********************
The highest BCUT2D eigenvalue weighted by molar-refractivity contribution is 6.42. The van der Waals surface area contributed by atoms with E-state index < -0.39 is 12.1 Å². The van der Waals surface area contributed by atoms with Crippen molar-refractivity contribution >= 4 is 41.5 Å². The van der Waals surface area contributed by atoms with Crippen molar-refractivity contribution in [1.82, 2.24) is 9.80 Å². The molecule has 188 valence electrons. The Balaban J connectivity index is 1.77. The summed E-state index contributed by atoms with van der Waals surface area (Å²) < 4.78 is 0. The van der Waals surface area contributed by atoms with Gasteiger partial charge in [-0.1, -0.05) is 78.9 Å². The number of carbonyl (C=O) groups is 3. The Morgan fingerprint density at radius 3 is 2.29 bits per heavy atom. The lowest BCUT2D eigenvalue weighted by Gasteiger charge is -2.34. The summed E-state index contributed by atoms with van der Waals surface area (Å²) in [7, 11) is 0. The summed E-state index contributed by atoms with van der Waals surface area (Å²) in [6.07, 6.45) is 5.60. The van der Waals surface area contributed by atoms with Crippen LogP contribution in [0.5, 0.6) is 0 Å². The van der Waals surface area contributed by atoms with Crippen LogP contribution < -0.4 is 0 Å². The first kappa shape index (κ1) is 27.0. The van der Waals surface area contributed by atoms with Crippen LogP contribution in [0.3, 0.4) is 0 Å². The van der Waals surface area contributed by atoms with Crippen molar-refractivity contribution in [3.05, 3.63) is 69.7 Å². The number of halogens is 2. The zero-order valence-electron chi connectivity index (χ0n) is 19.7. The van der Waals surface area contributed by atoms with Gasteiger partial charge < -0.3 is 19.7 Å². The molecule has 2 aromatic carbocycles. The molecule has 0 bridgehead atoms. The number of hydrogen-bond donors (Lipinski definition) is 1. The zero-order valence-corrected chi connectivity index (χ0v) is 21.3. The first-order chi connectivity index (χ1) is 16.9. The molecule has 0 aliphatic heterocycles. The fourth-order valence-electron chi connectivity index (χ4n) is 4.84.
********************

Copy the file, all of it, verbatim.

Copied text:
The highest BCUT2D eigenvalue weighted by molar-refractivity contribution is 6.42. The van der Waals surface area contributed by atoms with E-state index < -0.39 is 12.1 Å². The van der Waals surface area contributed by atoms with Crippen molar-refractivity contribution >= 4 is 41.5 Å². The van der Waals surface area contributed by atoms with Crippen molar-refractivity contribution in [1.82, 2.24) is 9.80 Å². The molecule has 188 valence electrons. The Balaban J connectivity index is 1.77. The summed E-state index contributed by atoms with van der Waals surface area (Å²) < 4.78 is 0. The van der Waals surface area contributed by atoms with Gasteiger partial charge in [-0.1, -0.05) is 78.9 Å². The number of carbonyl (C=O) groups is 3. The Morgan fingerprint density at radius 3 is 2.29 bits per heavy atom. The lowest BCUT2D eigenvalue weighted by Gasteiger charge is -2.34. The summed E-state index contributed by atoms with van der Waals surface area (Å²) in [7, 11) is 0. The summed E-state index contributed by atoms with van der Waals surface area (Å²) in [6.07, 6.45) is 5.60. The van der Waals surface area contributed by atoms with Crippen LogP contribution in [0.5, 0.6) is 0 Å². The van der Waals surface area contributed by atoms with Crippen LogP contribution < -0.4 is 0 Å². The first kappa shape index (κ1) is 27.0. The van der Waals surface area contributed by atoms with Crippen LogP contribution in [0.3, 0.4) is 0 Å². The van der Waals surface area contributed by atoms with Crippen molar-refractivity contribution in [3.05, 3.63) is 69.7 Å². The number of halogens is 2. The zero-order valence-electron chi connectivity index (χ0n) is 19.7. The van der Waals surface area contributed by atoms with Gasteiger partial charge < -0.3 is 19.7 Å². The molecule has 2 aromatic carbocycles. The molecule has 0 bridgehead atoms. The number of hydrogen-bond donors (Lipinski definition) is 1. The zero-order valence-corrected chi connectivity index (χ0v) is 21.3. The first-order chi connectivity index (χ1) is 16.9. The molecule has 0 aliphatic heterocycles. The fourth-order valence-electron chi connectivity index (χ4n) is 4.84.